Parable of the Sower… Where do I start?
I believe this was the first opera I’ve ever seen. And I was not disappointed. I laughed, cried, and even had the privilege to sing along. After the show, my friend Anna described Parable of the Sower as the best play she’d ever seen in her life. “I was tearing up basically the entire time… the music was consuming. It was so so fantastic,” she remarked.
The opera is based on the post-apocalyptic novel written by Octavia E. Butler, written by Toshi Reagon and Bernice Johnson Reagon. Despite being published in 1993, the story is set in 2024, eerily close to this year. Already, Butler starts to draw parallels. The play deals with a Christian-esque group in a world that faces environmental degradation on a grand, terrifying scale. The church members essentially live in Noah’s ark – their walled city is safe, while the outside world is gonna end. The Reverend – the main character’s father – is the only one who is allowed to leave the walls and see the city.
Up on the balcony, people chat as the clock ticks down to 4pm. There is a person onstage, already in character; the audience is left unsure of whether the show has already started or not. The lights don’t go down, the cast strolls in, unannounced, and the start just sort of happens.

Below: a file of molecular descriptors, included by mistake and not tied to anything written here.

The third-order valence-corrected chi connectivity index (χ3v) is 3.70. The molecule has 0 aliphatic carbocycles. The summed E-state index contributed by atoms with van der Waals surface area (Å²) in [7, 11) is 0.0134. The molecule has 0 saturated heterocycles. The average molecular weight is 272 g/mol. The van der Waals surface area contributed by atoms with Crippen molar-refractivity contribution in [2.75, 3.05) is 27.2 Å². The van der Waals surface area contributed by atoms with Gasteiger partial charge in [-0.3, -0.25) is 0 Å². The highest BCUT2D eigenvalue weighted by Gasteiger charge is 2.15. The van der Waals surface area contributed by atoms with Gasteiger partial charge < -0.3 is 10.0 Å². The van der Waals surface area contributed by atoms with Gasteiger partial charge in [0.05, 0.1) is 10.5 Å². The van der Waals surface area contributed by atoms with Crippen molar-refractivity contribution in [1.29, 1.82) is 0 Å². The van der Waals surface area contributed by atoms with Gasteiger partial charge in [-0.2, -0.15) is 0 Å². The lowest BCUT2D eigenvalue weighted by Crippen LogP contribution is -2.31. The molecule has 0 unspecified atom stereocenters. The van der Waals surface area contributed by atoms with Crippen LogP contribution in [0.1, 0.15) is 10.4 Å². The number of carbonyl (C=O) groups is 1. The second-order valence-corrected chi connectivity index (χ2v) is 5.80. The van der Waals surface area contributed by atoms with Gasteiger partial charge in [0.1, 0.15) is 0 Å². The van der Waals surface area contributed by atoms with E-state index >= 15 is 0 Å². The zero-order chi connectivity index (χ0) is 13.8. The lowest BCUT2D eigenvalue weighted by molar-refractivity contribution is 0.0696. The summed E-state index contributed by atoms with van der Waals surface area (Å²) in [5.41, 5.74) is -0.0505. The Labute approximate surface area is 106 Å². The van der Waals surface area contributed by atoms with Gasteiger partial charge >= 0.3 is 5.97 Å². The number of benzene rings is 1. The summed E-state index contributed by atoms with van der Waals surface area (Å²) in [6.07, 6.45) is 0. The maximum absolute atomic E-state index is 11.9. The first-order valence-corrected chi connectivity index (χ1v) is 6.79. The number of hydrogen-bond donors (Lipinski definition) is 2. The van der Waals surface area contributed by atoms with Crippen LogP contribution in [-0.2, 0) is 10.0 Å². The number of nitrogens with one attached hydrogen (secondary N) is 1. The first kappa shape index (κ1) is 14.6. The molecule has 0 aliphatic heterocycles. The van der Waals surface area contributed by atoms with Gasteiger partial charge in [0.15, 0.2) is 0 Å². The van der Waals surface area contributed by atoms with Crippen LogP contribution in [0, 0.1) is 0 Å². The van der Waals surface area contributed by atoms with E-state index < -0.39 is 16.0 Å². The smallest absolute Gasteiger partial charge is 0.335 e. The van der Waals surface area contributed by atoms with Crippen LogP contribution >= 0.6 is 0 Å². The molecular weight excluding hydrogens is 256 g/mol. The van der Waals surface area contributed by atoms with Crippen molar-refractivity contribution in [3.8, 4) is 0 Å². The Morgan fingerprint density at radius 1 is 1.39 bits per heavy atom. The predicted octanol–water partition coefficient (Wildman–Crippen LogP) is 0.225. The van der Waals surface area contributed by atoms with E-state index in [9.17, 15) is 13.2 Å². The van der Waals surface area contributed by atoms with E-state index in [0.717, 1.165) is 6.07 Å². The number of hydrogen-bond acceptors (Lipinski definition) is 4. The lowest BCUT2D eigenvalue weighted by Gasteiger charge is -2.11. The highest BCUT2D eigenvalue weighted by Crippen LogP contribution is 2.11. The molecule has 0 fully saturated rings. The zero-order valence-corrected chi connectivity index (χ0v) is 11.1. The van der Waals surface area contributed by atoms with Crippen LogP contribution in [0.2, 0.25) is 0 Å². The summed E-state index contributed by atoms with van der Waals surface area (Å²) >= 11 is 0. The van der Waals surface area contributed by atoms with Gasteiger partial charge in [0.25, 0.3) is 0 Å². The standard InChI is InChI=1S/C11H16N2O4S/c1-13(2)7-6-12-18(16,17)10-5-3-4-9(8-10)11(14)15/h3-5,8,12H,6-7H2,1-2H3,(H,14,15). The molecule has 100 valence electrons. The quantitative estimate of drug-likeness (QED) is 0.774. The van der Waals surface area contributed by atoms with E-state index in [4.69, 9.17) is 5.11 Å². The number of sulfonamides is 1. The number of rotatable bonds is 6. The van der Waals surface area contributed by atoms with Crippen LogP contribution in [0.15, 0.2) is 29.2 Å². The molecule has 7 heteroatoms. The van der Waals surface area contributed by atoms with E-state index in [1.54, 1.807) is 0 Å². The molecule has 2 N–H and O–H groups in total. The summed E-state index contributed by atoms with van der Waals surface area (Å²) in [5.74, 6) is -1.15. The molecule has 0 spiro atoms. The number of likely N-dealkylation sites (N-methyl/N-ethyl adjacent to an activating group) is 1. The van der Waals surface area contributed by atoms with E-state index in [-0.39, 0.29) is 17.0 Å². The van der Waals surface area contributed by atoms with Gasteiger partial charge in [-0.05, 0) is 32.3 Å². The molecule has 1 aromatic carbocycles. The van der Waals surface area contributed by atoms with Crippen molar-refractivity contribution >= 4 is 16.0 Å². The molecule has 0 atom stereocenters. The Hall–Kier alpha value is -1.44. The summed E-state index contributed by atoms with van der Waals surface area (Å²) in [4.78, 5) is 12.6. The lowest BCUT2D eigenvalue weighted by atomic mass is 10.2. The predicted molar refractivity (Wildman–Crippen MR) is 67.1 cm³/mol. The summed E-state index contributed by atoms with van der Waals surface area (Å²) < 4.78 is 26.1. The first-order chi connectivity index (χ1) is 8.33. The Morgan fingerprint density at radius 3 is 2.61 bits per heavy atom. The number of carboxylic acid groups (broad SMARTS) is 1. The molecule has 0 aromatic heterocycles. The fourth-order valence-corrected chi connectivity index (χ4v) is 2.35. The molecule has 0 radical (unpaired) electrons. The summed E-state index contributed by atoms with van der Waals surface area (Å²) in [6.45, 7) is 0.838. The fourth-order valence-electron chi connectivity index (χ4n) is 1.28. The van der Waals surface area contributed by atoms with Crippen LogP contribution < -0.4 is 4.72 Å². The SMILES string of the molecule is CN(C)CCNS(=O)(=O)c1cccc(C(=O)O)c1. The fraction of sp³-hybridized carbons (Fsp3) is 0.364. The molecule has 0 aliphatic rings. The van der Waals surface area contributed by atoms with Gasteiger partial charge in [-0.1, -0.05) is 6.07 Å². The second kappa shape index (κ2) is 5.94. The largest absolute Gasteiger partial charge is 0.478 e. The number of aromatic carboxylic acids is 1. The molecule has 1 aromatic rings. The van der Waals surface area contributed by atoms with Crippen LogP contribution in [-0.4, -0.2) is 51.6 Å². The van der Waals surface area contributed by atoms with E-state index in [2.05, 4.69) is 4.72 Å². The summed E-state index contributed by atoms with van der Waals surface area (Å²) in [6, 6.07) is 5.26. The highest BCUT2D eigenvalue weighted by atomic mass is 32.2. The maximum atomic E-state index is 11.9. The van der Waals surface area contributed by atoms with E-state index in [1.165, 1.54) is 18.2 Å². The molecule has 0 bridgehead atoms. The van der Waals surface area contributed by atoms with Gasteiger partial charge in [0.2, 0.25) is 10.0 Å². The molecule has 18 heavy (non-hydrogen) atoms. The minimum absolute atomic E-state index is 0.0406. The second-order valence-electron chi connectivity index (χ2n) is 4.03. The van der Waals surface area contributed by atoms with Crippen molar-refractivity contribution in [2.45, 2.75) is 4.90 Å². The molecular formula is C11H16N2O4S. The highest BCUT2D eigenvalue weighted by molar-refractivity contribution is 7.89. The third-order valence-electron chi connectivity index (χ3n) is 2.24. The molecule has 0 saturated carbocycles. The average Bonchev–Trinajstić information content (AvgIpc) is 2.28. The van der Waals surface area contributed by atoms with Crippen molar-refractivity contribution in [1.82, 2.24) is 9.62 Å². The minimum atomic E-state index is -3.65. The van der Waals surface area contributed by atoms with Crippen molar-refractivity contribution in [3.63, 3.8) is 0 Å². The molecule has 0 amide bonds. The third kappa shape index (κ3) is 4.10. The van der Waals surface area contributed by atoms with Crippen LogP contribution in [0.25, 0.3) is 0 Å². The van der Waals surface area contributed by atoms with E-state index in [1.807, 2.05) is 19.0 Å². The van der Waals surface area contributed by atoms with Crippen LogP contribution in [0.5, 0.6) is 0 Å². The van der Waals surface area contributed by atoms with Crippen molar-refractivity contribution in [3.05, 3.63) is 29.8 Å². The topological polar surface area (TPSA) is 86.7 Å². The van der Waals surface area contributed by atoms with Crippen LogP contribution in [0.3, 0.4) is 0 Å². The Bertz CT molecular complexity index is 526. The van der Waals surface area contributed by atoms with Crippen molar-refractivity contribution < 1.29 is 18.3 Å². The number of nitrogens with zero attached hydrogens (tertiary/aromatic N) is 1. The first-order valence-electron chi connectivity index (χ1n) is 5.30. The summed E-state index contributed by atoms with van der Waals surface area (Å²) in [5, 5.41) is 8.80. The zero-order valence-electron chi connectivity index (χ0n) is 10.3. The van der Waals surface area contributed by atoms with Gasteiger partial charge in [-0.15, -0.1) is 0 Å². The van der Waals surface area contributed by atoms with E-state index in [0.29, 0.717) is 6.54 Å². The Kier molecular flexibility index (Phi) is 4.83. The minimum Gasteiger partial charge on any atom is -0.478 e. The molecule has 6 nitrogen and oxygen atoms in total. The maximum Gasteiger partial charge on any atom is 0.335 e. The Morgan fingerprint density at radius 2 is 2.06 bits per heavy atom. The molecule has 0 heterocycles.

Opening the play, Toshi Reagon tells us that Butler “burned [Lauren] with hyper empathy.” An element that I missed – until my fantasy worldbuilding class’ post-opera discussion – were Lauren’s magical powers. She feels others’ pain, and there are subtle cues – like a flash of purple when her brother stabs his hand with a pencil to get her attention, or her falling down as other people get shot – that several of my classmates pointed out. “If I can feel your pain, do I know you better, if I can fly in your joy?” Lauren asks.
The first scene is all auditory: two news channels chirp out overwhelming news, lapping over each other, in a volume-too-loud, ear-assaulting amalgam. This launches into a song, where the talents crooned at different directions of the audience, “What you gon’ do?” Even though I sat all the way up on the balcony, it felt like they were staring, arch-eyebrowed, right at us, and I felt a pang in my stomach. “The world’s on fire, you can’t hide.” The line between fiction and reality blurred once more.
In their situation: a “dystopian America wracked by the violence brought on by unrelenting greed and systemic injustice” (UMS blog), it all boils down to us versus them. There exists a religious dispute between Lauren and her father, the reverend, exploring the scale of beliefs ranging from God is good, God is change, to God have mercy. Lauren devises her own truth while others present the fixed truth that most of her family is invested in. She believes in the need to embrace change and do something different, because it’s only a matter of time before their safety crumbles down. “There’s a new world coming, everything gon’ be turning over,” Lauren sings. While others sing back, “do you really think the world gon’ end?”